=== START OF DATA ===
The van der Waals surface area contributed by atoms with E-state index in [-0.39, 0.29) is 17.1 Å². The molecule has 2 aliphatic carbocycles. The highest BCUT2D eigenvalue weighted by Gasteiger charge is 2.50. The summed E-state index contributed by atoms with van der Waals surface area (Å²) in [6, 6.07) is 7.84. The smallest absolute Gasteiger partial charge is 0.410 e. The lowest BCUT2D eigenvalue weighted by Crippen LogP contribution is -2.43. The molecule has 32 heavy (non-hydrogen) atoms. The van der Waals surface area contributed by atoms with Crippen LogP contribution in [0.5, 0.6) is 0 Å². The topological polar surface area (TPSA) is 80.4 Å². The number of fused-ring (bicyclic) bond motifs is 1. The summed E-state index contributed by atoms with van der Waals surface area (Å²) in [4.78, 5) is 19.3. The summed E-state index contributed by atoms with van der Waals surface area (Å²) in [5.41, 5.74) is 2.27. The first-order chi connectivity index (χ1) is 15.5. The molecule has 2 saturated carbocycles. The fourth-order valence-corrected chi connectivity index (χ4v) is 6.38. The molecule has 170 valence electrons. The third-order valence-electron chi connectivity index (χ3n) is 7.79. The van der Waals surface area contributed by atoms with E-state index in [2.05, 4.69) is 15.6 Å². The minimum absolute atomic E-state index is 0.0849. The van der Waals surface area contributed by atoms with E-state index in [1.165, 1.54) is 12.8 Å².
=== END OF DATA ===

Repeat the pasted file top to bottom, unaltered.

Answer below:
The van der Waals surface area contributed by atoms with E-state index in [-0.39, 0.29) is 17.1 Å². The molecule has 2 aliphatic carbocycles. The highest BCUT2D eigenvalue weighted by Gasteiger charge is 2.50. The summed E-state index contributed by atoms with van der Waals surface area (Å²) in [6, 6.07) is 7.84. The smallest absolute Gasteiger partial charge is 0.410 e. The lowest BCUT2D eigenvalue weighted by Crippen LogP contribution is -2.43. The molecule has 32 heavy (non-hydrogen) atoms. The van der Waals surface area contributed by atoms with Crippen LogP contribution in [0.5, 0.6) is 0 Å². The topological polar surface area (TPSA) is 80.4 Å². The number of fused-ring (bicyclic) bond motifs is 1. The summed E-state index contributed by atoms with van der Waals surface area (Å²) in [4.78, 5) is 19.3. The summed E-state index contributed by atoms with van der Waals surface area (Å²) in [5.41, 5.74) is 2.27. The first-order chi connectivity index (χ1) is 15.5. The molecule has 2 saturated carbocycles. The fourth-order valence-corrected chi connectivity index (χ4v) is 6.38. The molecule has 170 valence electrons. The third-order valence-electron chi connectivity index (χ3n) is 7.79. The van der Waals surface area contributed by atoms with E-state index in [2.05, 4.69) is 15.6 Å². The minimum absolute atomic E-state index is 0.0849. The van der Waals surface area contributed by atoms with E-state index in [1.165, 1.54) is 12.8 Å².